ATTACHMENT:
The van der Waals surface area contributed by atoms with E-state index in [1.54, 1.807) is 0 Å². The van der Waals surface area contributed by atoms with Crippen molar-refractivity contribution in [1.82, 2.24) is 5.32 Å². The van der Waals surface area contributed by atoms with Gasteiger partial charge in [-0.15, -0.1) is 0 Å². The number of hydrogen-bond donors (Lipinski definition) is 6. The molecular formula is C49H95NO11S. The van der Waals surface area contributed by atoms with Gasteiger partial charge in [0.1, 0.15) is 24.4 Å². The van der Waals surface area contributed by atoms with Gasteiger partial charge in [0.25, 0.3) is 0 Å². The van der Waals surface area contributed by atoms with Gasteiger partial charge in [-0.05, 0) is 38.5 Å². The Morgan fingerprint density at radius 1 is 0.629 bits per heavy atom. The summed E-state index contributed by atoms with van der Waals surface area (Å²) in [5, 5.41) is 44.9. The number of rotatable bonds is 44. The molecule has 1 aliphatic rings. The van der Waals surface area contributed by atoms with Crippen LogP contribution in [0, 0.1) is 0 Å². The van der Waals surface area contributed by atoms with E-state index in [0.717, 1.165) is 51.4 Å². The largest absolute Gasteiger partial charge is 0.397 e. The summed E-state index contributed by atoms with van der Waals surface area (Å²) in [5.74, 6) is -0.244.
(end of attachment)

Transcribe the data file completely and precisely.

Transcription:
The van der Waals surface area contributed by atoms with E-state index in [1.54, 1.807) is 0 Å². The van der Waals surface area contributed by atoms with Crippen molar-refractivity contribution in [1.82, 2.24) is 5.32 Å². The van der Waals surface area contributed by atoms with Gasteiger partial charge in [-0.15, -0.1) is 0 Å². The number of hydrogen-bond donors (Lipinski definition) is 6. The molecular formula is C49H95NO11S. The van der Waals surface area contributed by atoms with Gasteiger partial charge in [0.1, 0.15) is 24.4 Å². The van der Waals surface area contributed by atoms with Gasteiger partial charge in [0.25, 0.3) is 0 Å². The van der Waals surface area contributed by atoms with Gasteiger partial charge in [-0.05, 0) is 38.5 Å². The Morgan fingerprint density at radius 1 is 0.629 bits per heavy atom. The summed E-state index contributed by atoms with van der Waals surface area (Å²) in [5, 5.41) is 44.9. The number of rotatable bonds is 44. The molecule has 1 aliphatic rings. The van der Waals surface area contributed by atoms with Crippen LogP contribution in [0, 0.1) is 0 Å². The van der Waals surface area contributed by atoms with E-state index in [0.717, 1.165) is 51.4 Å². The largest absolute Gasteiger partial charge is 0.397 e. The summed E-state index contributed by atoms with van der Waals surface area (Å²) in [5.74, 6) is -0.244.